BWW Reviews: GroundWorks Theatre's FAT PIG at Darkhorse Theatre
Amanda Lamb gives such a stunningly real performance as the heroine in Neil LaBute's Fat Pig - now onstage at Nashville's Darkhorse Theatre in a well-paced and sensitively directed production from Paul J. Cook for GroundWorks Theatre - that it's hard not to confuse the actress and her character or to know where one ends and the other begins.
Helen is clearly attractive, intelligent, funny and brimming with bravado and self-confidence and it's quite easy to assume that Amanda Lamb possesses all those same attributes. Certainly, she is a versatile actress (previously, we'd only seen her as the good Baptist woman who is the matriarch of the gospel singing group in A Sanders Family Christmas at Chaffin's Backstage at the Barn over the holiday season), but who knew how revelatory this performance would be? In fact, Lamb's virtuoso portrayal of Helen May well be the most courageous turn by an actress on a local stage this season. At the very least, it's something audiences will talk about for months to come. She's really that good - and hers is a performance that should not be missed; yet, so are the performances of the other three players in Labute's play about contemporary manners and morals.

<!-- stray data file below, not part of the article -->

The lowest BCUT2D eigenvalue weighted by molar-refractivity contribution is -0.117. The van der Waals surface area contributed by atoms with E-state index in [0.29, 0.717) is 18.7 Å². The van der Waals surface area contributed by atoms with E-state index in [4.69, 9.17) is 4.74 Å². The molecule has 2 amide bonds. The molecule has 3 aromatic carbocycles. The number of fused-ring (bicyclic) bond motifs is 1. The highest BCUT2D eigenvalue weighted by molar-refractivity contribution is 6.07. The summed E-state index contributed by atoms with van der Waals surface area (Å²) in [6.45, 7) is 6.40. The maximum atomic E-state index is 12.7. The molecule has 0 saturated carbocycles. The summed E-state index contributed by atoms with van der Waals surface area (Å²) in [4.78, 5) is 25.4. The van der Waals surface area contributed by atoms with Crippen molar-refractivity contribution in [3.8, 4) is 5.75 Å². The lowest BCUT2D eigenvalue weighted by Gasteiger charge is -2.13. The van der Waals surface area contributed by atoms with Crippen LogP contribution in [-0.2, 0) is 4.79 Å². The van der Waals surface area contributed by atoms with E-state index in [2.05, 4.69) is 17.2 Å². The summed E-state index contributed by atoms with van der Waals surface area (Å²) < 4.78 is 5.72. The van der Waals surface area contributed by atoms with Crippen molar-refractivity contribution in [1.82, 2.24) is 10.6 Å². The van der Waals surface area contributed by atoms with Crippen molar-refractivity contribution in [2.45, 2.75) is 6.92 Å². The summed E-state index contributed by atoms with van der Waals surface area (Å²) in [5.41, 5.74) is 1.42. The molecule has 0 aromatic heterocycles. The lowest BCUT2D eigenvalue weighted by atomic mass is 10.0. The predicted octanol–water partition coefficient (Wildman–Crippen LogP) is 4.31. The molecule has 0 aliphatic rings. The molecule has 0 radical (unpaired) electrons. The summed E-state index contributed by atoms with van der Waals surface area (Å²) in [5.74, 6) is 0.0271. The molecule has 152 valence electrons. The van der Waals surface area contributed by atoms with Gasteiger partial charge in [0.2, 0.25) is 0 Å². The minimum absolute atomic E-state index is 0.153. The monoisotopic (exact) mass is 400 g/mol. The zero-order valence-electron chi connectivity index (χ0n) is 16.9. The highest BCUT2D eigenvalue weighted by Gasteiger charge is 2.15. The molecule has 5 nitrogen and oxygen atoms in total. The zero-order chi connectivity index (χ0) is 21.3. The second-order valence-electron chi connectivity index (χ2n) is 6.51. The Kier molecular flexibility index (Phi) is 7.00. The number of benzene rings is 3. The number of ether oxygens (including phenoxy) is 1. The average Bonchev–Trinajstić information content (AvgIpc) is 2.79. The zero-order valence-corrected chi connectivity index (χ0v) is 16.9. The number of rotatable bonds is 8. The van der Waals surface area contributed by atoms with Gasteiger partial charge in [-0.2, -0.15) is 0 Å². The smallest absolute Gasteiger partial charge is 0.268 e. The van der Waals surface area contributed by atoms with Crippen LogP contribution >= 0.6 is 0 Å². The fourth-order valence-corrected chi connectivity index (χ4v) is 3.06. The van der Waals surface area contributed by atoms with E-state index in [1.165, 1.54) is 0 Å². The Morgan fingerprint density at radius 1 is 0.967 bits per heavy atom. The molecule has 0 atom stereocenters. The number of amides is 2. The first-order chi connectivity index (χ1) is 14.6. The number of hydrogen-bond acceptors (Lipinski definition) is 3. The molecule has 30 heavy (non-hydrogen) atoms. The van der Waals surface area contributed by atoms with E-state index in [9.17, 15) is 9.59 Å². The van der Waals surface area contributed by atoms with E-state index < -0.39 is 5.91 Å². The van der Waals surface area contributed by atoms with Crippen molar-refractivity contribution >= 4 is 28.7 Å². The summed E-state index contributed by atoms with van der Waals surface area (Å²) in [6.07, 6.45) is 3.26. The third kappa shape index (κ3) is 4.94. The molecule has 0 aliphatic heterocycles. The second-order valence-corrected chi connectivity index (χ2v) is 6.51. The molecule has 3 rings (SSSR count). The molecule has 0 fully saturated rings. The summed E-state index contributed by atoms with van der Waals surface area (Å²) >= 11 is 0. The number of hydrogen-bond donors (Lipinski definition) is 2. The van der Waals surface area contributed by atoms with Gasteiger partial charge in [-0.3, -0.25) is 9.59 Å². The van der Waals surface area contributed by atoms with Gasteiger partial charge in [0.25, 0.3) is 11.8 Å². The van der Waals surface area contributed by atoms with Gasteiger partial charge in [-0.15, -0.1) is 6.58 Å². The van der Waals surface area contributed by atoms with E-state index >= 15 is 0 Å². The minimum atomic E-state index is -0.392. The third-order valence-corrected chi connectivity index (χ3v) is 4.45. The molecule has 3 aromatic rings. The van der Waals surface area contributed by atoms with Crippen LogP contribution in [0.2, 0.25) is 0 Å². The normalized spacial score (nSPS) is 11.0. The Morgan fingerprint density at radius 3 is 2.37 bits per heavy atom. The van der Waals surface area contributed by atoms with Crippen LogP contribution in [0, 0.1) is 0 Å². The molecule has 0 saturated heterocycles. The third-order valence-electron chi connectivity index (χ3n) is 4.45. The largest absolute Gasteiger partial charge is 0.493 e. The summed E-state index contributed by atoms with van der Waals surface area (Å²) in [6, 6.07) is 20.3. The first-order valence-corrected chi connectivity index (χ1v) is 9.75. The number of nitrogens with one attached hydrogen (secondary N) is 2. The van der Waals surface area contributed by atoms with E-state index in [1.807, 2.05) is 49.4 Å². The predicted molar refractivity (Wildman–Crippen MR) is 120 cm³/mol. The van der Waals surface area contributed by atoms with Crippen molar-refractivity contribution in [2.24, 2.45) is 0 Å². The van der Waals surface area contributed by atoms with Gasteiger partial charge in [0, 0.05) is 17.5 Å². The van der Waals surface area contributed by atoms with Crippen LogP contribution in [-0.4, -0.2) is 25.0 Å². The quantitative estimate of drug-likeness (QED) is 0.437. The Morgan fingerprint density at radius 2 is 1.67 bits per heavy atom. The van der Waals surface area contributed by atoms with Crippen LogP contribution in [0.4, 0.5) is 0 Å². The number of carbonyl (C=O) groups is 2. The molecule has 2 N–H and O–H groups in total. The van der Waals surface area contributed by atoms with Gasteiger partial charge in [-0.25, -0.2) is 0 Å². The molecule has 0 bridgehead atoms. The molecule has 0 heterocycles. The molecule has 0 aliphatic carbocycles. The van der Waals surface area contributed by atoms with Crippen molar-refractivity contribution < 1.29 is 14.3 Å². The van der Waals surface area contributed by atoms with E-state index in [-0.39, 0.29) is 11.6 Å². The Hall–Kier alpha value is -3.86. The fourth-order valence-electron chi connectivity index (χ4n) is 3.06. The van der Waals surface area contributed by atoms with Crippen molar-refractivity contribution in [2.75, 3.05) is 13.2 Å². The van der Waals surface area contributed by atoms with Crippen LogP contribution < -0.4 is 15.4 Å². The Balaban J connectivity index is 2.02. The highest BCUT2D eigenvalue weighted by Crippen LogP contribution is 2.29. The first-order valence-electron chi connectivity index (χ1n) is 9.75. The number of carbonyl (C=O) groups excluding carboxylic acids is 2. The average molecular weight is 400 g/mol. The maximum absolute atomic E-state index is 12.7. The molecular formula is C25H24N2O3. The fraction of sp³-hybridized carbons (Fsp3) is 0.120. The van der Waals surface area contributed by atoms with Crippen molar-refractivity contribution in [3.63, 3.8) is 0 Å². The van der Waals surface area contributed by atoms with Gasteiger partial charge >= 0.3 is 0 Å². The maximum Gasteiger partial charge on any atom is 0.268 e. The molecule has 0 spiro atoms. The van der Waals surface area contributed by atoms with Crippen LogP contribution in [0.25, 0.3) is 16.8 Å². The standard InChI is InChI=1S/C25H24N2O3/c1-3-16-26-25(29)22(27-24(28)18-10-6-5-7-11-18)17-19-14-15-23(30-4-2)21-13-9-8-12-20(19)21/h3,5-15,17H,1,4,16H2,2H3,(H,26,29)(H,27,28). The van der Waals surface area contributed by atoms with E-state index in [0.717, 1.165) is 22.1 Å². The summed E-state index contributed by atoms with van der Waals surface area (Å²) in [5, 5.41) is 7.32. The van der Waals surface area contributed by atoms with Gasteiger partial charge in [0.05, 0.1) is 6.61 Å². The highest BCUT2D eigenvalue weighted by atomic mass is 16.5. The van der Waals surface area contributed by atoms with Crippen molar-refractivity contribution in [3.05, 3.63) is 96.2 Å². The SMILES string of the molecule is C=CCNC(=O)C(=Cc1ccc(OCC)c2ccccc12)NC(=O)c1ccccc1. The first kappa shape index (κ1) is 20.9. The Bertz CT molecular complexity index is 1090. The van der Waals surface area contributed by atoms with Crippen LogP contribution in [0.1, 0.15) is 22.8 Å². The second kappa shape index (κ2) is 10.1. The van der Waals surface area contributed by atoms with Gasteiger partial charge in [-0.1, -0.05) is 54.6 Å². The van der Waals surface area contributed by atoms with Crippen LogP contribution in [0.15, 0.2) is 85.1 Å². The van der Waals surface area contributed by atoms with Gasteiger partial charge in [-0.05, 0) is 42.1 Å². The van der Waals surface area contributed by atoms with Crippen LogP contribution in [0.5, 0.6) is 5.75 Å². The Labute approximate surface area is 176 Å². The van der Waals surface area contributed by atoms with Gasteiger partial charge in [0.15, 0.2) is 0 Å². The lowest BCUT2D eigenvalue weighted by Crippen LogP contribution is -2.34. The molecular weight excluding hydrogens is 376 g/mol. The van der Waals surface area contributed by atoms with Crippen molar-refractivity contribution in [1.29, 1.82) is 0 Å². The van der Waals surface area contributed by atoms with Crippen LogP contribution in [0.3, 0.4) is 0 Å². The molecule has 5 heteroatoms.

Labute's play, which might best be termed a dramatic comedy, unflinchingly takes a look at our society's preoccupation with physical beauty and its barely shielded prejudices and bigotry. Unrelenting in its examination, almost shocking in its gritty realism and cringe-worthy in its deft blending of comedy and pathos...Fat Pig might actually be the "nicest" script from Labute to date. At once, it is acerbic and biting, yet oftentimes it's almost heartwarmingly sweet. Often accused of being sexist and misogynistic (criticism that's been heaped on him since the debut of In the Company of Men), you don't see any of that in Fat Pig. What you do see, however, is an unsettling and laser-sharp dissection of what makes people so viciously revile overweight people. Labute never goes for the easy way out in his script, effectively skirting the pat conclusion while delivering a play that is in no way maudlin or overly sentimental, although a lesser playwright could easily have served that up.